17.1 Wound Management

Contact details for Tissue Viability

Northern Devon Healthcare NHS Trust

Royal Devon and Exeter NHS Foundation Trust

Goals of wound therapy

Using evidence based treatment to ensure:

  • pain free dressing change and promotion of patient comfort between dressing changes
  • reduction of infection risk by using principles of asepsis
  • promotion of wound healing
  • treatment of any identified clinical infection
  • improvement in systemic conditions
  • protection against trauma
  • maintenance of clean wound bed
  • maintenance of wound temperature
  • the enhancing of the physiological environment
  • removal of loosening necrotic and slough tissues with an active debridement methodology
  • protection against infection
  • minimising of pain
  • production of good cosmetic results
  • maximum cost effectiveness
  • that the treatment / care plan is acceptable to patient and/or carer

An ideal wound dressing should be:

  • non-adherent
  • impermeable to bacteria
  • capable of maintaining a high humidity at the wound site
  • able to remove excess exudate
  • thermally insulating
  • non-toxic and non-allergenic
  • comfortable and conformable
  • capable of protecting the wound from further trauma
  • require infrequent dressing changes
  • cost-effective long shelf-life
  • available both in hospital and in the community
It should also:
  • control exudate
  • control bleeding
  • ease related pain
  • clean and debride the wound
  • protect newly formed tissue
  • optimise the healing potential

When selecting a dressing it is necessary to:

  • choose the appropriate dressing
  • choose the appropriate size and shape to avoid waste
  • check the Summary of Product Characteristics (data sheet) for wear time, contra-indications and application tips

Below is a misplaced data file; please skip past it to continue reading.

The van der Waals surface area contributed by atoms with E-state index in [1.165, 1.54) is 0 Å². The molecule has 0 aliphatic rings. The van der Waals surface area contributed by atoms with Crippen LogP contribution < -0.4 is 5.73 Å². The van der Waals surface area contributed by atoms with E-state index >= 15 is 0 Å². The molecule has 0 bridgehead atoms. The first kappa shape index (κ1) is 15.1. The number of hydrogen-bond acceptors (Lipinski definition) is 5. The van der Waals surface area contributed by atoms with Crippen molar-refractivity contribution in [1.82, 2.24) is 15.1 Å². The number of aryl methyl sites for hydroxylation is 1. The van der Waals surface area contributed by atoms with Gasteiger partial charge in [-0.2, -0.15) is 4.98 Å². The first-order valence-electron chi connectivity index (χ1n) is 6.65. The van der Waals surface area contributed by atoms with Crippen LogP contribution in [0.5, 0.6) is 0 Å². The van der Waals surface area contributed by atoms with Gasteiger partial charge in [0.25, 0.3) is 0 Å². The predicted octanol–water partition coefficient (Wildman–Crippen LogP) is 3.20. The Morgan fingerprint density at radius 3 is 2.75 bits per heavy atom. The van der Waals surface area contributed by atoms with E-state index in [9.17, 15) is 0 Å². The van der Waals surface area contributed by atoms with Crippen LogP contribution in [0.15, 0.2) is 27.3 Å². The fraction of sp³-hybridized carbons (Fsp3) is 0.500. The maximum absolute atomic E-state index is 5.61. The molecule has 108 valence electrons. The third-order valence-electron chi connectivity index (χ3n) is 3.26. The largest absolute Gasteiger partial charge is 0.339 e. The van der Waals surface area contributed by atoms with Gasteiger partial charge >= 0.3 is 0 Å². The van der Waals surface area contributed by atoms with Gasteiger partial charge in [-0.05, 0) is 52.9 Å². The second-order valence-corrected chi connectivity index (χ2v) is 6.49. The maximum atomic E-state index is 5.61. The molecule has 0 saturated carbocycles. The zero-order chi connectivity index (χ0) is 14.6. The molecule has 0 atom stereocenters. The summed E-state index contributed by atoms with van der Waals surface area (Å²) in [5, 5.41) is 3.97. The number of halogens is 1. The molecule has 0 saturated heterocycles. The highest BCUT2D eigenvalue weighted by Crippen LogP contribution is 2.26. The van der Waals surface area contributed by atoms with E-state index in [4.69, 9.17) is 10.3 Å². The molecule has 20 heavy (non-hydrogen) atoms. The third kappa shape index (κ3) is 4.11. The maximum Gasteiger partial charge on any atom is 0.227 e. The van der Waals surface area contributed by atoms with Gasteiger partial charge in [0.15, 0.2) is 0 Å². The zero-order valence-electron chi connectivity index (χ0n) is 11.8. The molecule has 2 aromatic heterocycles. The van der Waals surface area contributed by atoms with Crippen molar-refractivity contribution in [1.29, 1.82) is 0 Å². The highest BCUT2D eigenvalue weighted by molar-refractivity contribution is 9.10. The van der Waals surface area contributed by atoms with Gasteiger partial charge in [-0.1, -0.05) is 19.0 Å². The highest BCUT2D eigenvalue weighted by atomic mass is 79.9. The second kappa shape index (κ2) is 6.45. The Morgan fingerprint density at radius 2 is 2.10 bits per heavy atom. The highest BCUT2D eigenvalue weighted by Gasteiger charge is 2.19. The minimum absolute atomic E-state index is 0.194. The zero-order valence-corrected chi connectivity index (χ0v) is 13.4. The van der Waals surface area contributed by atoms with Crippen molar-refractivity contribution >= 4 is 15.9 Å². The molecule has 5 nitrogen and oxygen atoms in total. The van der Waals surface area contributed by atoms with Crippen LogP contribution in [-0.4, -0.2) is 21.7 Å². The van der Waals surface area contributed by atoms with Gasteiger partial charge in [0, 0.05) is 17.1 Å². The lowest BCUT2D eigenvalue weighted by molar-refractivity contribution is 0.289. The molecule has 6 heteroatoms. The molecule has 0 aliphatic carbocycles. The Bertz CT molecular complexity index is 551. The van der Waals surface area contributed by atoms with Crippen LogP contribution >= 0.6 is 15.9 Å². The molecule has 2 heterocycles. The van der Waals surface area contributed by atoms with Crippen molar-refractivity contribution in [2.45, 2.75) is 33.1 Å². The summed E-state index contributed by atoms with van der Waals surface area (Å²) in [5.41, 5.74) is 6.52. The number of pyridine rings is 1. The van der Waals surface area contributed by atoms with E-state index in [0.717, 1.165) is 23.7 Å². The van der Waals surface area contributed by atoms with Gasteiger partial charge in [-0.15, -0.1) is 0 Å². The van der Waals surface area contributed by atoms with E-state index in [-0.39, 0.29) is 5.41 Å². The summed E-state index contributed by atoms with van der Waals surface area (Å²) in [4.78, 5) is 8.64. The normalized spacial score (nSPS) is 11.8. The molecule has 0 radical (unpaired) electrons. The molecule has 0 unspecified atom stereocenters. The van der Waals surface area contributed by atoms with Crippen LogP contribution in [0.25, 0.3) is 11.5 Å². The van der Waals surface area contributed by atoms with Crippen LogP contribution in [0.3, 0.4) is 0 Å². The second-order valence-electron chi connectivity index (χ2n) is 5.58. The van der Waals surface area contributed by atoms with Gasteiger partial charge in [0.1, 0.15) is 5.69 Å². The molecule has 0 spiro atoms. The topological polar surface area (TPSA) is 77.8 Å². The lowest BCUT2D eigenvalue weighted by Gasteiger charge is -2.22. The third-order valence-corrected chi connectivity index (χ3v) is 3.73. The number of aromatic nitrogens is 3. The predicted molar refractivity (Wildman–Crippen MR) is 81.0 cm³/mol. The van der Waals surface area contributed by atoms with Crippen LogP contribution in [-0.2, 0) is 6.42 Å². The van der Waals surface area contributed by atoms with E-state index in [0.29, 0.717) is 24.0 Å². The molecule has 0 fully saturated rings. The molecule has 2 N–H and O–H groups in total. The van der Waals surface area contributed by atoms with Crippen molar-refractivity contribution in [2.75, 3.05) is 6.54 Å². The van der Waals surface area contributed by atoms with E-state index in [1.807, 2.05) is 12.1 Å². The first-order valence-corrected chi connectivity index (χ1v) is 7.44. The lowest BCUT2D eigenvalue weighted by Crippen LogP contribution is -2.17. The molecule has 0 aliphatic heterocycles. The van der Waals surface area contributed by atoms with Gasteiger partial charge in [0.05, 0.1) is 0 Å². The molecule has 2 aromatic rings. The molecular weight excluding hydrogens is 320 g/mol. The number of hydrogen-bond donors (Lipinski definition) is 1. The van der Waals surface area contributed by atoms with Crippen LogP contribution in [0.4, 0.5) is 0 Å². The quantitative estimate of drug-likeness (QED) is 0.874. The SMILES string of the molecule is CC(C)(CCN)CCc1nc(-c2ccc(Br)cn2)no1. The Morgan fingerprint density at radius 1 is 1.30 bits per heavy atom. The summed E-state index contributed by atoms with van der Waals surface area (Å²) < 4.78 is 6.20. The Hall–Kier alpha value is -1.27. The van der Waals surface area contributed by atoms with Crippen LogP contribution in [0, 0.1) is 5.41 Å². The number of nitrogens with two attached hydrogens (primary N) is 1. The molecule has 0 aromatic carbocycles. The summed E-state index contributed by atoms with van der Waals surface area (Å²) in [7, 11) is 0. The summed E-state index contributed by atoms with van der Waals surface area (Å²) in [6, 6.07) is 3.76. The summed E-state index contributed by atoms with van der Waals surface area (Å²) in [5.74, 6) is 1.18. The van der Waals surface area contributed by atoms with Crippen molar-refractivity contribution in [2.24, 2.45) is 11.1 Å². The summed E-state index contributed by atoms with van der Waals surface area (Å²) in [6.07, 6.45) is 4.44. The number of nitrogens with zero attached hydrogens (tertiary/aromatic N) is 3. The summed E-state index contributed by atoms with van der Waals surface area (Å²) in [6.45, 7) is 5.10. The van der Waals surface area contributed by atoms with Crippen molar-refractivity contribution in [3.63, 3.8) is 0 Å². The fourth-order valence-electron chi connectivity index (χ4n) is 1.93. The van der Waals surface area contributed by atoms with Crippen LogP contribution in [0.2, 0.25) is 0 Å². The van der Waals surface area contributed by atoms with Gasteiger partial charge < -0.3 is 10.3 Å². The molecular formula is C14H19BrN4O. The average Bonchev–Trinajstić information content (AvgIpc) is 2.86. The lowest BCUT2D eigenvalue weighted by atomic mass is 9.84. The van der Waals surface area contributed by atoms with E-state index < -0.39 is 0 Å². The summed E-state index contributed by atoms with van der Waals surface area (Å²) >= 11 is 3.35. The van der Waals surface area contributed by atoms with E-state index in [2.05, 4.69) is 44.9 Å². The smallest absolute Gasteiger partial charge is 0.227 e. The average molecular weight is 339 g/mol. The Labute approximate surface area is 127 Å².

• check the shelf-life and storage details and use the stock in rotation
When considering prescribing/recommending a dressing pack, remember:
  • dressing packs should only be used where clinically indicated and in line with employing organisation policies, procedures and guidelines.
  • there is no component of any dressing pack which should be left in permanent contact with the wound. Dressing packs containing cotton wool balls should not be used due to fibre-shed.
  • dressing packs can be obtained through Web Basket.
Additional factors to be considered:
  • Clinical effectiveness / evidence of product choice
  • Cost implications of contact dressing
  • Cost implications of secondary dressing
  • Practitioner time
  • Frequency of dressing change
  • Implications of dressing on prescribing budget

Additional information:

  • When prescribing or recommending products for prescribing, consideration of the patient's needs paramount and the quantities should be sufficient to reflect the patient's requirements but minimise waste
  • The prescribed dressings are the property of the named patients to whom they have been dispensed and must not be used for another patient
  • Dressings that are for single use must not be resealed for re-use
  • As part of professional practice you are required to keep updated in accordance with The Code-Standards of Conduct, Performance and Ethics for Nurses and Midwives
  • You must ensure you are familiar with the product you are using or prescribing
  • You must ensure that you work within the guidelines in accordance with manufacturer's instructions
  • You must work within all relevant policies, protocols and guidelines of the organisation

Basic principles of wound care management

Before treatment takes place it is essential to make a full assessment of:

  1. The whole patient
  2. The wound and its underlying aetiology
  3. The environment and social conditions

The assessment must be completed in accordance with your employing organisations policies, procedures and guidelines.

All documentation must be completed in accordance with national and professional guidelines on record keeping.

1 – The whole patient

  • General health and chronic diseases
  • Mobility
  • Nutritional status
  • Sensory functioning
  • Circulatory system
  • Pain
  • Medication
  • Psychological factors
  • Patient's level of understanding about the wound and its treatment

2 – The wound

  • First assessment
  • Wound type
  • Wound site(s)
  • Size/Depth
  • Allergies
  • Previous treatments
  • Duration of wound
  • Nature of wound bed identifying tissue types and % coverage
  • Exudate
  • Odour
  • Pain, type, frequency, site